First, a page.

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ADS-B: Navigating the FAA rebateADS-B: Navigating the FAA rebate

And tips for a successful validation flight

The FAA’s ADS-B rebate program, announced on June 6, went live on September 19. The program, which offers up to 20,000 rebates of $500 to owners of single-engine piston-powered airplanes who install TSOed ADS-B Out equipment, will run for one year or until all the rebates have been claimed. Indicative of pent-up demand, 1,078 rebates were reserved the first day. In the rebate’s first four weeks, 2,830 rebates were reserved—reflecting an average, after the first-day spike, of 438 per week.

ADS-B—Automatic Dependent Surveillance-Broadcast—uses satellites instead of ground-based radar to determine aircraft location, and is a key technology behind the FAA’s Next Generation Air Traffic Control System. The FAA has mandated ADS-B Out after January 1, 2020, for flight in airspace where a transponder is required today.

The FAA has established a five-step process to claim the rebate (www.faa.gov/go/rebate). First, select the equipment you wish to purchase and schedule its installation. Second, reserve your rebate online and obtain a Rebate Reservation Code. Third, have the equipment installed. Fourth, fly according to the rebate program rules to validate equipment performance and receive an Incentive Code. Finally, go online and use your Rebate Reservation Code and Incentive Code to claim the rebate.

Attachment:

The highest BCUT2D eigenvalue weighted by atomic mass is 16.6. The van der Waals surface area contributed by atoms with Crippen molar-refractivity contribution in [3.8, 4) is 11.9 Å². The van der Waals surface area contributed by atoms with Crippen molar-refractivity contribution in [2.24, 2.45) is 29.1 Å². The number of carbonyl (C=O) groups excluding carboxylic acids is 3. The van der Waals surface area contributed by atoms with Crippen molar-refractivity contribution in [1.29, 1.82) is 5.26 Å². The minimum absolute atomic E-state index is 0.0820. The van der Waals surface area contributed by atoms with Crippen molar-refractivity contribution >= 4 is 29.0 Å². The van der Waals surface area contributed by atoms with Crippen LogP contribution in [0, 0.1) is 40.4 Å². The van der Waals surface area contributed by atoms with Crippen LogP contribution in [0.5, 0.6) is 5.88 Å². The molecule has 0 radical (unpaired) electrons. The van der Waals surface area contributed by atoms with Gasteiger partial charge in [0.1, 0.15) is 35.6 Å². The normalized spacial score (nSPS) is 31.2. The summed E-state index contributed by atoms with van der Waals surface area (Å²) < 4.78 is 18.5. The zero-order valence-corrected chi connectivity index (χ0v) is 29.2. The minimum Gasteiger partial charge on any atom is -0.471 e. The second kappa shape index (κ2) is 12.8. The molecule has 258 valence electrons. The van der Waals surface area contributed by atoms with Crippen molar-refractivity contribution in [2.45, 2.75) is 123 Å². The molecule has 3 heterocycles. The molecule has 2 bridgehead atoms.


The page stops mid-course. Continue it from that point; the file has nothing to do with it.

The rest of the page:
The rebate program’s first month has shown that some key program rules were not prominently publicized, or were not understood by aircraft owners. Here’s some information that will help you to navigate the rebate process.

Making a reservation

When you go online to reserve a rebate, you must provide a scheduled installation date. However, the FAA website will only accept an installation date within 90 days of your reservation—and some avionics shops currently are booked for the next five months (or longer). Please inform AOPA if your shop of choice cannot schedule your installation within the 90-day window (pilotassist@aopa.org).

“The rebate program is next to useless,” said Joe Goodin, who wants to install a Garmin GTN 750 WAAS GPS navigator and a GTX 345 1090ES transponder in his Piper Arrow—but the busy shop he selected to do the work can’t schedule his installation until March 2017. Goodin noted an AOPA Online article that suggested having another shop do the ADS-B Out installation so he could book the $500 rebate. “Why would I want to have two different companies dig into my panel and do upgrades? The increase in labor alone would negate any rebate savings.”